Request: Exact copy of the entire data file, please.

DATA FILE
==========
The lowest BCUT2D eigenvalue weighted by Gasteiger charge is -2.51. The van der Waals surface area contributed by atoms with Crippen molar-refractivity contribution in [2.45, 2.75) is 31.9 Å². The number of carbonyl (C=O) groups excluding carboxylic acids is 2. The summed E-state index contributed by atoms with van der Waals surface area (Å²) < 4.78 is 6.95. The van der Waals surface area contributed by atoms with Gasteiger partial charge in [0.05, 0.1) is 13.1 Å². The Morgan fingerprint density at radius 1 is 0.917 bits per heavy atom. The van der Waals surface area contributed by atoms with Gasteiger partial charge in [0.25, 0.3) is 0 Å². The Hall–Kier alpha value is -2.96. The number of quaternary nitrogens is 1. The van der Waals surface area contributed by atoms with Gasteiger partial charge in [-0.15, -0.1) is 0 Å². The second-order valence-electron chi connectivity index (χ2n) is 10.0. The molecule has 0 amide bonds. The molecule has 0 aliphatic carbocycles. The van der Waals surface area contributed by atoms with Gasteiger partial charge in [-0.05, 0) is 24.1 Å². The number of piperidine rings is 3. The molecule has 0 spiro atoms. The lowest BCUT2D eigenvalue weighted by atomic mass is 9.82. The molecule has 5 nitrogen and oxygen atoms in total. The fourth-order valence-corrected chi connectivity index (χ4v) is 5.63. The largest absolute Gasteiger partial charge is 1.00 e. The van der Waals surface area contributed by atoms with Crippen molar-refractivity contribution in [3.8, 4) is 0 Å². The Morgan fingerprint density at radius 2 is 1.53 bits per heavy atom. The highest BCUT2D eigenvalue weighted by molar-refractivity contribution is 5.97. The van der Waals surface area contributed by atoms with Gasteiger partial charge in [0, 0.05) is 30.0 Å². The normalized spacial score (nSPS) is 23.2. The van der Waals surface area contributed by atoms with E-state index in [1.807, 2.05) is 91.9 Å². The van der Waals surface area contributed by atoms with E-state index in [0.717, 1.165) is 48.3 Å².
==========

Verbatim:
The lowest BCUT2D eigenvalue weighted by Gasteiger charge is -2.51. The van der Waals surface area contributed by atoms with Crippen molar-refractivity contribution in [2.45, 2.75) is 31.9 Å². The number of carbonyl (C=O) groups excluding carboxylic acids is 2. The summed E-state index contributed by atoms with van der Waals surface area (Å²) < 4.78 is 6.95. The van der Waals surface area contributed by atoms with Gasteiger partial charge in [0.05, 0.1) is 13.1 Å². The Morgan fingerprint density at radius 1 is 0.917 bits per heavy atom. The van der Waals surface area contributed by atoms with Gasteiger partial charge in [0.25, 0.3) is 0 Å². The Hall–Kier alpha value is -2.96. The number of quaternary nitrogens is 1. The van der Waals surface area contributed by atoms with Gasteiger partial charge in [-0.15, -0.1) is 0 Å². The second-order valence-electron chi connectivity index (χ2n) is 10.0. The molecule has 0 amide bonds. The molecule has 0 aliphatic carbocycles. The van der Waals surface area contributed by atoms with Gasteiger partial charge in [-0.05, 0) is 24.1 Å². The number of piperidine rings is 3. The molecule has 0 spiro atoms. The lowest BCUT2D eigenvalue weighted by atomic mass is 9.82. The molecule has 5 nitrogen and oxygen atoms in total. The fourth-order valence-corrected chi connectivity index (χ4v) is 5.63. The largest absolute Gasteiger partial charge is 1.00 e. The van der Waals surface area contributed by atoms with Crippen molar-refractivity contribution in [3.8, 4) is 0 Å². The Morgan fingerprint density at radius 2 is 1.53 bits per heavy atom. The highest BCUT2D eigenvalue weighted by molar-refractivity contribution is 5.97. The van der Waals surface area contributed by atoms with Gasteiger partial charge in [0, 0.05) is 30.0 Å². The normalized spacial score (nSPS) is 23.2. The van der Waals surface area contributed by atoms with E-state index in [1.807, 2.05) is 91.9 Å². The van der Waals surface area contributed by atoms with E-state index in [0.717, 1.165) is 48.3 Å².